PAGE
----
Clara Barton was thirty-nine and on her second career when the Civil War started.
That didn’t stop her from getting involved, making a difference, and ultimately changing the world.
Let’s Back Up a Bit
Clarissa Harlowe Barton was born on Christmas Day (December 25th) 1821 in Massachusetts. The youngest child, with four much older siblings, Clara did not have an easy childhood. Her mother was not kind to her. Her siblings were more parents than playmates. However, Clara’s childhood wasn’t all bad. She attended school, where she excelled despite her shy demeanor. At home, Clara loved to hear her father’s war stories. When she was eleven, Clara’s older brother David fell off a barn roof and was bedridden for the following two years. Young Clara helped nurse him back to health. These experiences would prove beneficial, and at times crucial, to her humanitarian work later in life.
Clara Goes to Work
At the age of eighteen, Clara Barton went to work: not as a nurse, but as a teacher. In the 1800s in the United States, nursing was a predominately male profession. Teaching was one of the few careers available to women. But that wasn’t the only reason Clara taught; she both excelled at teaching and enjoyed it. She began teaching near her home in Oxford, Massachusetts, then went on to start a school from the children of her brother’s mill workers, and finally established the first free public school in the town of Bordentown, New Jersey. Barton’s Bordentown school was a huge success, so successful that the powers-that-be in the town felt it was necessary to hire a male principal to run the school. Clara, who had established the school and built it up, was outraged.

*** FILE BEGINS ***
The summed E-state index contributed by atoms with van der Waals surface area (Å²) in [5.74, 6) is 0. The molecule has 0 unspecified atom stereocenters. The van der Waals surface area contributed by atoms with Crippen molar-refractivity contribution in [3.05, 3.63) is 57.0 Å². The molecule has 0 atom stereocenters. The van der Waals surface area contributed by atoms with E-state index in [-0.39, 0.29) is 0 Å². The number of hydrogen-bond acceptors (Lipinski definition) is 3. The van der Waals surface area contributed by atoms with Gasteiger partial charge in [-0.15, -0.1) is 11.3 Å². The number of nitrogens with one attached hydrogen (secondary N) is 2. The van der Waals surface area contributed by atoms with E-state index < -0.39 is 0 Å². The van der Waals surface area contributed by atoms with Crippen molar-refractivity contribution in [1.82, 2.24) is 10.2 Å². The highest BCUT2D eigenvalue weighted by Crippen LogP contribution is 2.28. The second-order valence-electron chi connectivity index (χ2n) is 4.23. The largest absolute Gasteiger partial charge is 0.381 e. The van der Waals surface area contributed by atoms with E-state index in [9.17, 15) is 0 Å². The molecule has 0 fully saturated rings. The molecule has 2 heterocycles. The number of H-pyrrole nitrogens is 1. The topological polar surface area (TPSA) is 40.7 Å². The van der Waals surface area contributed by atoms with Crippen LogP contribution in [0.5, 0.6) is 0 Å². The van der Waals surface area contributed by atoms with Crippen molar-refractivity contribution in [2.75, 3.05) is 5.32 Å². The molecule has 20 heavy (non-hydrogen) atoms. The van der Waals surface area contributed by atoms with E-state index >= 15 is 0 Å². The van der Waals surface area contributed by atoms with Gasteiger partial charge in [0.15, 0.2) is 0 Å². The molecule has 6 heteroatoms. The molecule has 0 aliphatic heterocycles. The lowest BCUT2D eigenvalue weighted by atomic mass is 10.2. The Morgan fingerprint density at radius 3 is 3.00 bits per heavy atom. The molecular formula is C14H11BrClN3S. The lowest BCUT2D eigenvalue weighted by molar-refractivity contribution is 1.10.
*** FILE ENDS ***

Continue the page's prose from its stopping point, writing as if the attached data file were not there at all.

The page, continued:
“I may sometimes be willing to teach for nothing, but if paid at all, I shall never do a man’s work for less than a man’s pay.”
Indignant, Clara left Bordentown and stopped teaching. She moved to Washington, DC and began her second career: working for the U.S. Patent Office. Clara was one of the earliest women to work for the federal government … and it was not easy. Many of Barton’s male coworkers harassed Clara and tried to besmirch her good name and get her fired. Lucky for Clara, she had a great boss who defended her and refused to dismiss her due to hearsay. Instead, he saw her talents and drive, and is believed to pay Clara Barton the same wage as a man. However, when her boss changes, she is demoted to a copyist.
This didn’t last forever. Although Clara had a supportive boss, there were many men in the government who were opposed to women working in their midst. Secretary of the Interior Robert McClelland demoted Clara to a copyist who only earned 10 cents per every 100 words copied.
In 1857, James Buchanan won the presidential election and fired his opponent’s outspoken supporters, including Clara. She returned home to Massachusetts to wait out Buchanan’s term. In the interim, she helped out in the homes of her friends and family members. Clara was never meant to be a homebody. She was miserable.